Friday 21 Jan 2022
Network Rail begins major work to historic railway bridge in Gateshead this month
Network Rail will begin major work to repair and strengthen Wellington Street railway bridge on Monday 24 January, in a project which will make sure it remains fit for purpose for years to come.
The work will see the bridge, which was built in 1902, strengthened and repairs to steelwork carried out. A section of the bridge will also be painted, helping to improve the look of the structure.
The £3.2million project is vital to future-proof the bridge and make sure that trains can continue to run reliably and safely.
The project is being delivered in two stages to minimise disruption for motorists and residents in the area.
The first stage will run between January and late spring and will see the road under the Western span closed. After this, teams will switch work location, with the Eastern span closed until the project completes in October 2022. During this time, the phases of the traffic lights will be adjusted to keep road users safe, and traffic flowing.
Sarah Reid, Route Director for Network Rail’s East Coast route, said: “This is a really important project which will make sure trains can continue to run reliably. The project will help minimise future disruption to passengers and mean people can continue to enjoy strong rail links and connections with towns and cities across the country.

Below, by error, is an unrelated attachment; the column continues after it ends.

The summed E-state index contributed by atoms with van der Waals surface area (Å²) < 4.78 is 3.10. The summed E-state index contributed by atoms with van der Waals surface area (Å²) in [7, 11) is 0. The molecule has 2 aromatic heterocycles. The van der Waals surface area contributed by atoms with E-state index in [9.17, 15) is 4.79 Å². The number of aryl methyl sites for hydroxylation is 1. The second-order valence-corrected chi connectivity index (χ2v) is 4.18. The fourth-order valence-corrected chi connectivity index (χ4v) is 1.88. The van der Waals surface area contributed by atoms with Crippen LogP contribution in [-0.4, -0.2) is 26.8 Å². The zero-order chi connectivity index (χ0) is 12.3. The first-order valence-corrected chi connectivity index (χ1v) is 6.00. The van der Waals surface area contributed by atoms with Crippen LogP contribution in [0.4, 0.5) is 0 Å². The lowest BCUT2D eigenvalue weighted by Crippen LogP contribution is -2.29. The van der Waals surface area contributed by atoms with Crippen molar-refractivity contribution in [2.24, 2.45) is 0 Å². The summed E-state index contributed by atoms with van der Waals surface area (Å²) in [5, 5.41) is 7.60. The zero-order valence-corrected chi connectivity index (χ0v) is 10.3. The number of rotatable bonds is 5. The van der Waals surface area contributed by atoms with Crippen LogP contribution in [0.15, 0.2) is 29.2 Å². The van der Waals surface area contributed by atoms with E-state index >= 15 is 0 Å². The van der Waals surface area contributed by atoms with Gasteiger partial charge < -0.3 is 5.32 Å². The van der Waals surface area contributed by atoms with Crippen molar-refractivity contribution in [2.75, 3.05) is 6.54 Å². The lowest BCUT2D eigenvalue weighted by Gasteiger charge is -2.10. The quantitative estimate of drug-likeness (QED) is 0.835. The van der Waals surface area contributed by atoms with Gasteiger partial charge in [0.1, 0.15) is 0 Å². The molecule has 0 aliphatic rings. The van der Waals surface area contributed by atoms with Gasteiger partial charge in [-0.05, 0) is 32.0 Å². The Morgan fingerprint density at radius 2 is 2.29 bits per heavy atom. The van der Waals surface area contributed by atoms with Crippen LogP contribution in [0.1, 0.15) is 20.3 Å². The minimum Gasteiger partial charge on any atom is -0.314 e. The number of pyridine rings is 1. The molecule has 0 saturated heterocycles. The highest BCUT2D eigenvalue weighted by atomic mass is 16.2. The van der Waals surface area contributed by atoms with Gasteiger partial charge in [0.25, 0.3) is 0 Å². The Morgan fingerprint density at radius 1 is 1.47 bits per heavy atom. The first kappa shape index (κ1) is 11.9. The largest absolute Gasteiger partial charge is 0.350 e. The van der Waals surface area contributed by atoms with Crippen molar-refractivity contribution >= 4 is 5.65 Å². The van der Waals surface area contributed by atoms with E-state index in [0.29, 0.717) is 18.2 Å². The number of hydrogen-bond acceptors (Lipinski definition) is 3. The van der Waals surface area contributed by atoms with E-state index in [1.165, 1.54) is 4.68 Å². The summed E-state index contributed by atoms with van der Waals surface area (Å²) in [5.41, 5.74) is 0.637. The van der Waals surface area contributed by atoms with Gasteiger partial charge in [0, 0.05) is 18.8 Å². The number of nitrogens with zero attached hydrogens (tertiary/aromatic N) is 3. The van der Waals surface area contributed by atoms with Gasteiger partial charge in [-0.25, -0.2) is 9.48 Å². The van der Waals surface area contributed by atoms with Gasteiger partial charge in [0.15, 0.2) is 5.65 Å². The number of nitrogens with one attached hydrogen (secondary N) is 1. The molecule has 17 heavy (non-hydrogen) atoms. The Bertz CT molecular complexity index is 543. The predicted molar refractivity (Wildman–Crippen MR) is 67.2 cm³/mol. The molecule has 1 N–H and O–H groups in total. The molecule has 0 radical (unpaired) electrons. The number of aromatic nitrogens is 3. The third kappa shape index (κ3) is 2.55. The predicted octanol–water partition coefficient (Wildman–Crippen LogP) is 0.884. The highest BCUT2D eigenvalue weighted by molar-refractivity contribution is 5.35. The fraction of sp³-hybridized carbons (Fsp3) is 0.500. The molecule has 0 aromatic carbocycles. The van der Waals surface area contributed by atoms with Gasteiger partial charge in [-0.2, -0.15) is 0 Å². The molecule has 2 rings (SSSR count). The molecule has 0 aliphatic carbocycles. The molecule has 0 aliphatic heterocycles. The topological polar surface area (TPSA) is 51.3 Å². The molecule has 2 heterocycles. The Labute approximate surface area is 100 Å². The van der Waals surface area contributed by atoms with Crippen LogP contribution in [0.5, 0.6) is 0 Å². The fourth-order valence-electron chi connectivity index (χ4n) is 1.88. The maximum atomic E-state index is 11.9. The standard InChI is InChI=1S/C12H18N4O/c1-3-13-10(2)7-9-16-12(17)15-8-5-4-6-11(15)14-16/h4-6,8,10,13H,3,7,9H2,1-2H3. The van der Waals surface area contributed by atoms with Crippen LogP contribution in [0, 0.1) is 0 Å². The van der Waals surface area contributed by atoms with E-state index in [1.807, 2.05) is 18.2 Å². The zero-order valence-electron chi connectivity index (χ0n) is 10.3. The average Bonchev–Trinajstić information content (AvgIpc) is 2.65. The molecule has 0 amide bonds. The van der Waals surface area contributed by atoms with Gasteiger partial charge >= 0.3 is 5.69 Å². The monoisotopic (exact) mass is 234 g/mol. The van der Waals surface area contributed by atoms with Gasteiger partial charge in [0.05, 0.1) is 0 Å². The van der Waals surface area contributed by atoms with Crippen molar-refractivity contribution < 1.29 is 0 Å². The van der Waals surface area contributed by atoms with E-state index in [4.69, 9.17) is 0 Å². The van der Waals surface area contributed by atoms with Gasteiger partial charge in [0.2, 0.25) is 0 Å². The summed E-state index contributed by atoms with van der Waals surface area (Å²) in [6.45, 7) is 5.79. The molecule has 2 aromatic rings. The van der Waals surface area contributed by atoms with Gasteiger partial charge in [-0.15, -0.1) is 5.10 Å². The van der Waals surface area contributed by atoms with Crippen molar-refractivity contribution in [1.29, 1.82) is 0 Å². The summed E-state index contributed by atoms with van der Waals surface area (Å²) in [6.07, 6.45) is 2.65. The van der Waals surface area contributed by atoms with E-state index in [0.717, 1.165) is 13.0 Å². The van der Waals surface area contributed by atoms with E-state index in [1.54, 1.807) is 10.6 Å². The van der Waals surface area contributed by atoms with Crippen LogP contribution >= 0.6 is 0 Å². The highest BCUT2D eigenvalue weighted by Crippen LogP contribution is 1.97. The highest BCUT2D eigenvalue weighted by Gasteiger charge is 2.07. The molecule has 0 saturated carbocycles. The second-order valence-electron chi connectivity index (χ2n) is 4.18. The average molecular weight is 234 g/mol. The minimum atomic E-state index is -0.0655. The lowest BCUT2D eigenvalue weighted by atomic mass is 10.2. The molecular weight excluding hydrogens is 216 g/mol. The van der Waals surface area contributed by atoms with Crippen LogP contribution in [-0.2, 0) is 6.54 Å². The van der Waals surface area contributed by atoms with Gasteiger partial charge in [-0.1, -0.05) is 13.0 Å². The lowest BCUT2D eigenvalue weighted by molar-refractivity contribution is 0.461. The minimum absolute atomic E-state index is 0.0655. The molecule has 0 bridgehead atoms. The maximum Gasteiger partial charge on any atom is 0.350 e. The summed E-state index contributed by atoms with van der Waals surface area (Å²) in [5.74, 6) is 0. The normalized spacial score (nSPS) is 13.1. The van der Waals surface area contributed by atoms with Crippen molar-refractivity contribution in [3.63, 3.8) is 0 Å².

“We know this work is going to have an impact on motorists and we’re really sorry for this. We have done all that we can to reduce this impact and we’ll continue to work closely with Gateshead Council on this project.”
All traffic approaching Wellington Street bridge from the west, along Askew Road, will need to use one lane only for the duration of the work. However, all existing traffic movements at the junction will still be possible.
The existing bus lane on Askew Road, between Wellington Street and A167 High Street will continue to operate as normal. There will also be a lane closure on the West Central Route northbound.
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We own, operate and develop Britain's railway infrastructure; that's 20,000 miles of track, 30,000 bridges, tunnels and viaducts and the thousands of signals, level crossings and stations. We run 20 of the UK's largest stations while all the others, over 2,500, are run by the country's train operating companies.
Usually, there are almost five million journeys made in the UK and over 600 freight trains run on the network. People depend on Britain's railway for their daily commute, to visit friends and loved ones and to get them home safe every day. Our role is to deliver a safe and reliable railway, so we carefully manage and deliver thousands of projects every year that form part of the multi-billion pound Railway Upgrade Plan, to grow and expand the nation's railway network to respond to the tremendous growth and demand the railway has experienced - a doubling of passenger journeys over the past 20 years.